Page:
Growing-Up Neo-Nazi: Family Life Among Germany’s Far-Right Extremists
Experts are worried about the children of Germany’s neo-Nazis growing up in isolated extremist communities. The children read Nazi-era books, put together puzzles showing maps with 1937 borders and attend camps with ideological instruction. Is it time for the state to intervene?
Summer vacation has arrived in Germany. For many children being raised in neo-Nazi families, this means their parents have arranged for them to spend their free time doing what they think will serve the Volk and Vaterland. Their aim? A nationalist upbringing outside the mainstream.
Such activities can include camping, survival training and trips on horseback with the children of other neo-Nazis. Indeed, more and more families in Germany’s right-wing extremist scene are coming to organize their vacations and free time along ideological lines.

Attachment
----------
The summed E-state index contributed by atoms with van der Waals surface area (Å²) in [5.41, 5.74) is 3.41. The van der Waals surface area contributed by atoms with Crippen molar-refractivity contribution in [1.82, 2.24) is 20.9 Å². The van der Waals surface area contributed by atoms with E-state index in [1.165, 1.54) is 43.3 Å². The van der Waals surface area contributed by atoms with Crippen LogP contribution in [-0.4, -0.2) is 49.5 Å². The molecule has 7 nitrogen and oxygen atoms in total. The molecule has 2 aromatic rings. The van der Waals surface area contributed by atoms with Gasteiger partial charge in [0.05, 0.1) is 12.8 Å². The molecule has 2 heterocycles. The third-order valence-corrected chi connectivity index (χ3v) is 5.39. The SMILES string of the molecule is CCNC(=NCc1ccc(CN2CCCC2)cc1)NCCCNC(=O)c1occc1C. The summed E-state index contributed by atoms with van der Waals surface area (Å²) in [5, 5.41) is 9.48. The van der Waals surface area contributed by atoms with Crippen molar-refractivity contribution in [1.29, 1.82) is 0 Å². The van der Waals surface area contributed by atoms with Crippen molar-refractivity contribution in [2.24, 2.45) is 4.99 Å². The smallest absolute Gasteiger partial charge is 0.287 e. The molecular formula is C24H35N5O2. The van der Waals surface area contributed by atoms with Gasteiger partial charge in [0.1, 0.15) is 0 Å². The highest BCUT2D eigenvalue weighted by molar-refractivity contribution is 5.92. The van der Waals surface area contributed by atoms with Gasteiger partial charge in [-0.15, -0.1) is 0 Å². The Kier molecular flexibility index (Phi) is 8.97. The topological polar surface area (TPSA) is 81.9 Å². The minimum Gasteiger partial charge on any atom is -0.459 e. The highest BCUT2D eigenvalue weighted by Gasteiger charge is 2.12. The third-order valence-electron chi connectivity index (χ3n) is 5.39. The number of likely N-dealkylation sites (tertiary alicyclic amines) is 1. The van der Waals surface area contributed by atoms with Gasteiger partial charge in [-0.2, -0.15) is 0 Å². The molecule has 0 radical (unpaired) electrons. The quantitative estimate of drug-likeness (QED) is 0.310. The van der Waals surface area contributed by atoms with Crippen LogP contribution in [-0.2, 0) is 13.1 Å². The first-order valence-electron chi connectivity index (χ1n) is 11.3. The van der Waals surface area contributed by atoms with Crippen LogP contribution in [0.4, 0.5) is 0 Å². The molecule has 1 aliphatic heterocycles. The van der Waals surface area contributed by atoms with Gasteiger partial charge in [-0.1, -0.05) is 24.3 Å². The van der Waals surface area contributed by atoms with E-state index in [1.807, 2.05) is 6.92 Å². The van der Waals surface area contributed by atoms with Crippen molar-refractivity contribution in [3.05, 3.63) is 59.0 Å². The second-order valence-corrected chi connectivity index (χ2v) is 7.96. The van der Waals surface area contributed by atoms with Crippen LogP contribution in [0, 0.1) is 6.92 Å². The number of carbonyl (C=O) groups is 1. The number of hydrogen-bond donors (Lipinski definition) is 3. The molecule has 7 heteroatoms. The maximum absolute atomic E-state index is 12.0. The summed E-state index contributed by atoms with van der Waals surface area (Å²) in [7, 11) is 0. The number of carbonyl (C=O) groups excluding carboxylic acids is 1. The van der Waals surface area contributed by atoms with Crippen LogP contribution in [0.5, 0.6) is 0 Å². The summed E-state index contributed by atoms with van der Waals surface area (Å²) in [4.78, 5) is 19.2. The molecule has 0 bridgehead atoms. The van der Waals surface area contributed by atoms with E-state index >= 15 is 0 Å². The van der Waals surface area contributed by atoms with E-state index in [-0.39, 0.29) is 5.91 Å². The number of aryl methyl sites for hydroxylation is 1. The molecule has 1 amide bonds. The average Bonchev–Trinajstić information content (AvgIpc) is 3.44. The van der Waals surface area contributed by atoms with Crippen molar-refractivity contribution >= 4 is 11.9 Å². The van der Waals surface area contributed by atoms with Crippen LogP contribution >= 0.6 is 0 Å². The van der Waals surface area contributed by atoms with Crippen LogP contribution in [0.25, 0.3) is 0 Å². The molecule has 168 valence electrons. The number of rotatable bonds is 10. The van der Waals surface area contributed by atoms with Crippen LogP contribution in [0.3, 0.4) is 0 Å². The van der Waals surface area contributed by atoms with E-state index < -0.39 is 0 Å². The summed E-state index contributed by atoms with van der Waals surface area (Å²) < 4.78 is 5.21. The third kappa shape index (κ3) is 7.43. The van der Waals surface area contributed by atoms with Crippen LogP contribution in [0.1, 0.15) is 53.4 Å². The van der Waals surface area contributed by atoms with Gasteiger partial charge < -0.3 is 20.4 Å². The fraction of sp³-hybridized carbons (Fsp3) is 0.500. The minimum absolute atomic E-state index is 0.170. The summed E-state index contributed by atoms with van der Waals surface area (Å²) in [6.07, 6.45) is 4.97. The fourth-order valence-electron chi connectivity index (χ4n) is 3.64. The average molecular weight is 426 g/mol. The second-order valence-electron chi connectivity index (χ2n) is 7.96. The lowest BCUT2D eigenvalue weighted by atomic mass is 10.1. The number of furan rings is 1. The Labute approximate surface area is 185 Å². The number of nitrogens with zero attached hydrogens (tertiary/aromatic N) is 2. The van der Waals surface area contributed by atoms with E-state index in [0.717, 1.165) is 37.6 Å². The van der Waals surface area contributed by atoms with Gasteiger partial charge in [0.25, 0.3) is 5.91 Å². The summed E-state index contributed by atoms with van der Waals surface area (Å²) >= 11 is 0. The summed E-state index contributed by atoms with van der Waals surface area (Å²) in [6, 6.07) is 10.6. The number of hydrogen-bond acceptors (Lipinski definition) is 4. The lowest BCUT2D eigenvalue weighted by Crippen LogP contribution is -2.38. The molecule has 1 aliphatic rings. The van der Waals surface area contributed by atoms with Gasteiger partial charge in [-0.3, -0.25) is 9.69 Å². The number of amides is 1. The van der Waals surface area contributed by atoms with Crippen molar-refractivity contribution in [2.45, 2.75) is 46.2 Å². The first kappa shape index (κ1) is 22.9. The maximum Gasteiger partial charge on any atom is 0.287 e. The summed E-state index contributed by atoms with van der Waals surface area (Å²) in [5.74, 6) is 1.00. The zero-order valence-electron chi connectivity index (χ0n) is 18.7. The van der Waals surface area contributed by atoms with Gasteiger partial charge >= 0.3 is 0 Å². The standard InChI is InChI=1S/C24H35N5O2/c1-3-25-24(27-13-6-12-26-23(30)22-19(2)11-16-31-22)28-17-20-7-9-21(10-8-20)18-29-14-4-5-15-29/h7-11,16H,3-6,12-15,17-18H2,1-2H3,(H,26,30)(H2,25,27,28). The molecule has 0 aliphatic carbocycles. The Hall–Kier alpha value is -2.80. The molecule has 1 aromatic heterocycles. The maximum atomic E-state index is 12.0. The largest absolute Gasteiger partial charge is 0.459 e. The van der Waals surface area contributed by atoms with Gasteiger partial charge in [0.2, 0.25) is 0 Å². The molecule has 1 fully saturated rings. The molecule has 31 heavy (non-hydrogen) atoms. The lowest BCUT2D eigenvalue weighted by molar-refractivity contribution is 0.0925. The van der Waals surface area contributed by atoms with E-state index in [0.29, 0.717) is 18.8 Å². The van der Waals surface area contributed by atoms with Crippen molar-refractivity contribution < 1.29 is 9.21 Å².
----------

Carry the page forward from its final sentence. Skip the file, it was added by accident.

Some locations even offer discounts to attract the children of neo-Nazis. Take the example of an equestrian farm in Ahrensfelde, a small town just a short drive northeast of Berlin. SPIEGEL ONLINE has obtained a copy of a May e-mail that refers to “comrades,” in which the horse ranch offers a full week of riding — complete with campfires and nocturnal hikes — for just €150 ($214). Children are reportedly also divided up into groups according to their riding abilities and “Weltanshauung,” or “world view.” The farm’s operator refused to answer questions about the offer.